The Beatles: For Sale

For Sale

Of the trilogy of Beatles albums which feature many covers this may be the best. It is certainly better than With The Beatles, and about equal to Please Please Me, depending on whether you prefer upbeat songs, or darker, introspective ones. While their first album was full of optimism and energy, this one is their fourth in two years and shows all the signs of a band almost broken by touring. The energy may be dulled, but the song writing has greatly improved in all areas. Luckily the covers they choose here are better than on those other albums and the original material is becoming more varied.

`No Reply’ starts the album, and is their darkest song yet. Starting soft, before the heavy guitar and percussion comes in symbolizing the surprise of seeing the girl through the window it shows further signs of the band’s growing intelligence. Indeed the song grows in intensity with more instruments building throughout before softening towards the end. It speaks of paranoia, unfaithfulness, and pain and is a typical Lennon lyric. The next two songs follow suit, dark, self-deprecating, introspective and showing the influence of other more poetic artists of the time such as Dylan. It is a splendid opener.

`I’m A Loser’ interestingly starts with the refrain before blasting into the verse. It is bleak lyrically, but sounds wonderful musically filled with nice guitar parts and a return to harmonica days. Lennon sings quite deeply in parts with McCartney filling in the high harmonies. It has a quick tempo and is equally strong with `No Reply’.

`Baby’s In Black’ ends the opening dark trilogy, a mournful song with a waltz feel to it. Probably darker than the first two songs the lyrics are reminiscent of a woman mourning a lost love. The guitar parts are original, with single notes bent, and lots of tremolo used.

`Rock’n’Roll Music’ is the first cover on the album and an obvious choice given the band’s love for Chuck Berry. It isn’t wildly different from the original or any other version, a decent song with lots of energy, but filler nonetheless.

`I’ll follow The Sun’ is a sweet yet melancholy McCartney ballad with lyrics about an unappreciative lover, leaving someone only for them to realize what they pushed away. It is soft and soothing with lulling guitars.

`Mr. Moonlight’ for some reason has been derided by fans and critics alike, but it is my favourite Beatles cover and my second favourite song on the album. The organ may feel out of place but it still feels like a Beatles song. Lennon does a great job with the vocals, Harrison’s guitar is fine, I like the drum pauses, and melodically the song is perfect. For people to say that it is the worst thing they ever recorded is quite frankly embarrassing.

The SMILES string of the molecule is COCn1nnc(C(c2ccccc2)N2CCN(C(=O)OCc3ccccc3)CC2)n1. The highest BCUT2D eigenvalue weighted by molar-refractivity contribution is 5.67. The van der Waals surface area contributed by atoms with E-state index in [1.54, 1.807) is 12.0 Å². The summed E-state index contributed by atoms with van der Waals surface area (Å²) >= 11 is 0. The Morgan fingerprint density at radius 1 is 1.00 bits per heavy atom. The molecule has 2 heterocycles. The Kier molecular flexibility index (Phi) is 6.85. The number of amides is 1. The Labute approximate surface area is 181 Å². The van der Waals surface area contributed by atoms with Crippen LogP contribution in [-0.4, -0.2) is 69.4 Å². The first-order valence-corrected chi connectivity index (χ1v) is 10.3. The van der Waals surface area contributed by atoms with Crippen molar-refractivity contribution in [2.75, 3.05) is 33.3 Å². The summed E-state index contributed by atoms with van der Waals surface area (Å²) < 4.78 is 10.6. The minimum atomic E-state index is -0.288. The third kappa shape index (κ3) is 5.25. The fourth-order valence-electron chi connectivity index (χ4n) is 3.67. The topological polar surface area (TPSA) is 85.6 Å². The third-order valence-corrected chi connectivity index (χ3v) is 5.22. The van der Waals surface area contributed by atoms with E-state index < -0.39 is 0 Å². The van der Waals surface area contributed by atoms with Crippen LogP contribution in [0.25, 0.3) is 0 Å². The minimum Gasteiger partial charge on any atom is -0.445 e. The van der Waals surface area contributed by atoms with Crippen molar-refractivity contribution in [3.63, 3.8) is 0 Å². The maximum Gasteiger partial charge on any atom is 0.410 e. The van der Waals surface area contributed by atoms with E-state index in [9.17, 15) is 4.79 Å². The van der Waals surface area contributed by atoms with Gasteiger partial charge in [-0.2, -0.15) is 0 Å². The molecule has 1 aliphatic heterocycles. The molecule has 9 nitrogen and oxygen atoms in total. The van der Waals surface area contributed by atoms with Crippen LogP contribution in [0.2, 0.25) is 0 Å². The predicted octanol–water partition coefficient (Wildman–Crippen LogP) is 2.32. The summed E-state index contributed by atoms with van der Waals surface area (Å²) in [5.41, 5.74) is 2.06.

`Kansas City’ on the other hand is a weak cover. Yes it is full of energy and I like the way `Hey hey hey’ is blended in, but it’s just another boring up tempo rocker with shouty McCartney lyrics. I’m sure this song would have worked better live but here it is filler and can easily be skipped.

`Eight Days A Week’ keeps the tempo and energy high and subverts the typical fade out pop song by having a fade in intro. It is a simple, joyful song celebrating how much love one feels for another. It has a nice melody but isn’t particularly outstanding.

`Words of Love’ for a modern listener sounds a bit like The Kinks or The Bangles, something about the tone of the guitar. It is a good cover of a Buddy Holly song and sticks fairly close to the original. Luckily the background claps aren’t very loud or irritating.

`Honey Don’t’ is a Ringo vocal, a cover of a Carl Perkins song but don’t worry it isn’t too bad. The song can probably be classed as filler, there is nothing wrong with it but nothing too exciting either. Ringo’s spoken words during the song though are annoying.

`Every Little Thing’ is my favourite song on the album, and really should have been a hit. Melodically perfect, sweet, lyrically fine it is a highlight of early Beatles albums. I particularly like the Timpani which jumps in, in the middle of the chorus.

`I Don’t Want To Spoil the Party’ returns to the darker mood with lyrics about alienation and self hatred. It sounds fairly upbeat due to the sweet harmonies, memorable melody, and soft guitars. Again there is self deprecation as Lennon admits `though tonight she’s made me sad, I still love her’.

`What you’re Doing’ is unusual not only for the drum intro but mainly because it is a McCartney song dealing with feelings of despair and sadness. Lyrically it is quite clever, and structurally the words and music are complex. Naturally it sounds as upbeat as any other McCartney song.

`Everybody’s trying to Be My Baby’ ends the album fittingly- a high tempo song dealing with the mania of fame and groupies, recorded at the time they were most tired and alienated by touring. It is another good cover and closes the album well.

This album has not been a critical or fan favourite but it does include some classic moments. It was still better than most of what was around at the time and even through time and energy constraints, pressure, exhaustion the group managed to record a pretty good album.

As always, let us know your thoughts in the comments section.

Updated with the Nightman Scoring System(c):

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